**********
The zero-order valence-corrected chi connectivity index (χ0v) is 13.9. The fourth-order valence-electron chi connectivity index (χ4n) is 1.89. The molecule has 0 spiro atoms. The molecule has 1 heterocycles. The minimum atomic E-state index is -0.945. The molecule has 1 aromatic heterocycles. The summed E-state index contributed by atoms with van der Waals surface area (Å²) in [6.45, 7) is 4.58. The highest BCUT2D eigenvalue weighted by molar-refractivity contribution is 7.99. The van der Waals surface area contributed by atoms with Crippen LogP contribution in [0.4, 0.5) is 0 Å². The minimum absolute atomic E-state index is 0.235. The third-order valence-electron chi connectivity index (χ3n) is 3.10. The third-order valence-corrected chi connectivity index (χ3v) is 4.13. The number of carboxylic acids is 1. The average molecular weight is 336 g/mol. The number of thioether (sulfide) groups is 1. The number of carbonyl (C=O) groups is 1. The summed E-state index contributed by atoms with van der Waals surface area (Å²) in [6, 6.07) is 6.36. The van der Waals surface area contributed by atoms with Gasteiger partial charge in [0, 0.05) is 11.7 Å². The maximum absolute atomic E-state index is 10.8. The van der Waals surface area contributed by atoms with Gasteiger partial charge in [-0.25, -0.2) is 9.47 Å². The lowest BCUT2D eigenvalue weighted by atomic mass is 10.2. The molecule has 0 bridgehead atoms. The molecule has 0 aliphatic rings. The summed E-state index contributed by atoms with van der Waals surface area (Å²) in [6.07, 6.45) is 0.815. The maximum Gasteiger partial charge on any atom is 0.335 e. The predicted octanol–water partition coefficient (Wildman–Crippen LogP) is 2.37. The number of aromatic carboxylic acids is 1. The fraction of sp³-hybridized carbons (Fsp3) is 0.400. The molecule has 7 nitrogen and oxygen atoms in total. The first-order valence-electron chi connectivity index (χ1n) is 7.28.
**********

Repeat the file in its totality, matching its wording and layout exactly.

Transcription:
The zero-order valence-corrected chi connectivity index (χ0v) is 13.9. The fourth-order valence-electron chi connectivity index (χ4n) is 1.89. The molecule has 0 spiro atoms. The molecule has 1 heterocycles. The minimum atomic E-state index is -0.945. The molecule has 1 aromatic heterocycles. The summed E-state index contributed by atoms with van der Waals surface area (Å²) in [6.45, 7) is 4.58. The highest BCUT2D eigenvalue weighted by molar-refractivity contribution is 7.99. The van der Waals surface area contributed by atoms with Crippen LogP contribution in [0.4, 0.5) is 0 Å². The minimum absolute atomic E-state index is 0.235. The third-order valence-electron chi connectivity index (χ3n) is 3.10. The third-order valence-corrected chi connectivity index (χ3v) is 4.13. The number of carboxylic acids is 1. The average molecular weight is 336 g/mol. The number of thioether (sulfide) groups is 1. The number of carbonyl (C=O) groups is 1. The summed E-state index contributed by atoms with van der Waals surface area (Å²) in [6, 6.07) is 6.36. The van der Waals surface area contributed by atoms with Gasteiger partial charge in [0, 0.05) is 11.7 Å². The maximum absolute atomic E-state index is 10.8. The van der Waals surface area contributed by atoms with Gasteiger partial charge in [-0.25, -0.2) is 9.47 Å². The lowest BCUT2D eigenvalue weighted by atomic mass is 10.2. The molecule has 0 bridgehead atoms. The molecule has 0 aliphatic rings. The summed E-state index contributed by atoms with van der Waals surface area (Å²) in [6.07, 6.45) is 0.815. The maximum Gasteiger partial charge on any atom is 0.335 e. The predicted octanol–water partition coefficient (Wildman–Crippen LogP) is 2.37. The number of aromatic carboxylic acids is 1. The fraction of sp³-hybridized carbons (Fsp3) is 0.400. The molecule has 7 nitrogen and oxygen atoms in total. The first-order valence-electron chi connectivity index (χ1n) is 7.28.